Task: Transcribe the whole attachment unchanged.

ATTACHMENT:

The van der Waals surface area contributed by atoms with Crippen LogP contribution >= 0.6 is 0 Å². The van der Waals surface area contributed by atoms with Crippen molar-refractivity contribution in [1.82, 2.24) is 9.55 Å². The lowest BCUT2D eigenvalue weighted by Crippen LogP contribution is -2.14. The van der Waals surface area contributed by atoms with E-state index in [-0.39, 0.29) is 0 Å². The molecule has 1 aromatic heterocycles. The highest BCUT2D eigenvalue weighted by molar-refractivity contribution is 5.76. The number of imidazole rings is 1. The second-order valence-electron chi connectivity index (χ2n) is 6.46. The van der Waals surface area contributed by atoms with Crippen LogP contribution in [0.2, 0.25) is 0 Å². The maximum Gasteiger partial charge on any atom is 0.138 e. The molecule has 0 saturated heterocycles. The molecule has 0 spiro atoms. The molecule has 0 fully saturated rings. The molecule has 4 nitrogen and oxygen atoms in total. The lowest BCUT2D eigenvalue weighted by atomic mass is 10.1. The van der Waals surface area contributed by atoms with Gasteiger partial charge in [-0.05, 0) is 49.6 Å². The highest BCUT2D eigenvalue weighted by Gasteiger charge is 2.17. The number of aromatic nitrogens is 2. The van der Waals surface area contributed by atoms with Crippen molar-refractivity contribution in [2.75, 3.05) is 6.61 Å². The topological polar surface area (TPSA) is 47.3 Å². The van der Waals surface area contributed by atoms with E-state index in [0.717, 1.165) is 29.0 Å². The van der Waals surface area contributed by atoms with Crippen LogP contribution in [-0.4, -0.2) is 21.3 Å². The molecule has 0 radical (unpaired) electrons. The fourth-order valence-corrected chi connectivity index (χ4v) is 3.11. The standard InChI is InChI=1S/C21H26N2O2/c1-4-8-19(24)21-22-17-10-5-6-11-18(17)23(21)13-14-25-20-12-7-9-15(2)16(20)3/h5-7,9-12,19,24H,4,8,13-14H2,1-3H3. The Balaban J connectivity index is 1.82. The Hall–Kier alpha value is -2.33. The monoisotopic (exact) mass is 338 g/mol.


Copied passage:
The van der Waals surface area contributed by atoms with Crippen LogP contribution >= 0.6 is 0 Å². The van der Waals surface area contributed by atoms with Crippen molar-refractivity contribution in [1.82, 2.24) is 9.55 Å². The lowest BCUT2D eigenvalue weighted by Crippen LogP contribution is -2.14. The van der Waals surface area contributed by atoms with E-state index in [-0.39, 0.29) is 0 Å². The molecule has 1 aromatic heterocycles. The highest BCUT2D eigenvalue weighted by molar-refractivity contribution is 5.76. The number of imidazole rings is 1. The second-order valence-electron chi connectivity index (χ2n) is 6.46. The van der Waals surface area contributed by atoms with Crippen LogP contribution in [0.2, 0.25) is 0 Å². The maximum Gasteiger partial charge on any atom is 0.138 e. The molecule has 0 saturated heterocycles. The molecule has 0 spiro atoms. The molecule has 0 fully saturated rings. The molecule has 4 nitrogen and oxygen atoms in total. The lowest BCUT2D eigenvalue weighted by atomic mass is 10.1. The van der Waals surface area contributed by atoms with Gasteiger partial charge in [-0.05, 0) is 49.6 Å². The highest BCUT2D eigenvalue weighted by Gasteiger charge is 2.17. The number of aromatic nitrogens is 2. The van der Waals surface area contributed by atoms with Crippen molar-refractivity contribution in [2.75, 3.05) is 6.61 Å². The topological polar surface area (TPSA) is 47.3 Å². The van der Waals surface area contributed by atoms with E-state index in [0.717, 1.165) is 29.0 Å². The van der Waals surface area contributed by atoms with Crippen LogP contribution in [-0.4, -0.2) is 21.3 Å². The molecule has 0 radical (unpaired) electrons. The fourth-order valence-corrected chi connectivity index (χ4v) is 3.11. The standard InChI is InChI=1S/C21H26N2O2/c1-4-8-19(24)21-22-17-10-5-6-11-18(17)23(21)13-14-25-20-12-7-9-15(2)16(20)3/h5-7,9-12,19,24H,4,8,13-14H2,1-3H3. The Balaban J connectivity index is 1.82. The Hall–Kier alpha value is -2.33. The monoisotopic (exact) mass is 338 g/mol.